"There are a lot of players in the business right now," said George Maguire, executive vice president and co-owner of DermaMed (Media, Pennsylvania). "But we are different from most because we have not reverse-engineered. We have control of our crystals." In addition, "all of our competitors have a very small filter that causes a lot of the clogging." In contrast, the filter for DermaMed's MegaPeel "has a volume capacity that is at least 100 times greater. We're able to perform 30 to 40 procedures without having to change the filter," Maguire said. Maguire said the ideal candidate for microdermabrasion is someone "with fine lines, pigmentation or sun damage. We've all sat on the beach when we were younger. People are going to continue to develop sun damage whether they're out of the sun or not." Acne can also be effectively treated by microdermabrasion. Furthermore, general practitioners, internists and OB/GYNs are now purchasing units. "The patient is looking for good results with the least amount of downtime as possible," Maguire said. "In many cases, within two hours you're pretty much back to normal."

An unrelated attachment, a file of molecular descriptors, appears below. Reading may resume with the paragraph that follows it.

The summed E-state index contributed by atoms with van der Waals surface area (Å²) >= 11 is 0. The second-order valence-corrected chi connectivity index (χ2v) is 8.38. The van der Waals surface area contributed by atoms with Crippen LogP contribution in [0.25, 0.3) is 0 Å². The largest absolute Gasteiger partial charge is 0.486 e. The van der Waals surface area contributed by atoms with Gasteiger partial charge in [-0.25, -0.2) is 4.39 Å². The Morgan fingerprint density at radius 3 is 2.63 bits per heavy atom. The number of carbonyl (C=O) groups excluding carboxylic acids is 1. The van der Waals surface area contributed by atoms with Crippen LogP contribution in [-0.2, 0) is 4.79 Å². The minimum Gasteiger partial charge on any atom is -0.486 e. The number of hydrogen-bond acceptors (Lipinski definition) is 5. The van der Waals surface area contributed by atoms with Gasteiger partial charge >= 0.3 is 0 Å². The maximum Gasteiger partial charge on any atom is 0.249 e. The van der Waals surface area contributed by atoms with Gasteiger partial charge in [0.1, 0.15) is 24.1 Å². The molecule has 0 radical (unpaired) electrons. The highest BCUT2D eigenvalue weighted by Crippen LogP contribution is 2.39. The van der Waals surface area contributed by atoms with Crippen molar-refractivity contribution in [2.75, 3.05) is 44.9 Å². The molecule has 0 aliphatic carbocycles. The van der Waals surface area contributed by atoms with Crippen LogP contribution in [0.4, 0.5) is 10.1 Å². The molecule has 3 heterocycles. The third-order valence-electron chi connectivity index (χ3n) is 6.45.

"The medical market has opened up to aesthetics so much in the past few years," said Isabel Dassinger, executive vice president at Slimtone USA (East Rutherford, New Jersey). "Within the next few months we're going to introduce other equipment that uses electromuscular stimulation for both the face and the body. Some of these systems and units require FDA approval and are classified for medical use only." The most recent advancement for Slimtone's Diamond Microdermabrasion Turbo system, which debuted last November, is the availability of completely disposable canisters for used crystals and a large-volume container for new crystals. "It is also a unit that really can combine microdermabrasion and dermabrasion," Dassinger said. "In the beginning, we were all looking at microdermabrasion as simply a resurfacing treatment. But we now realize it has an effectiveness below the surface. This 'micromassage' action below the skin alters the skin cells so you have nourishment, oxygenation and cleansing."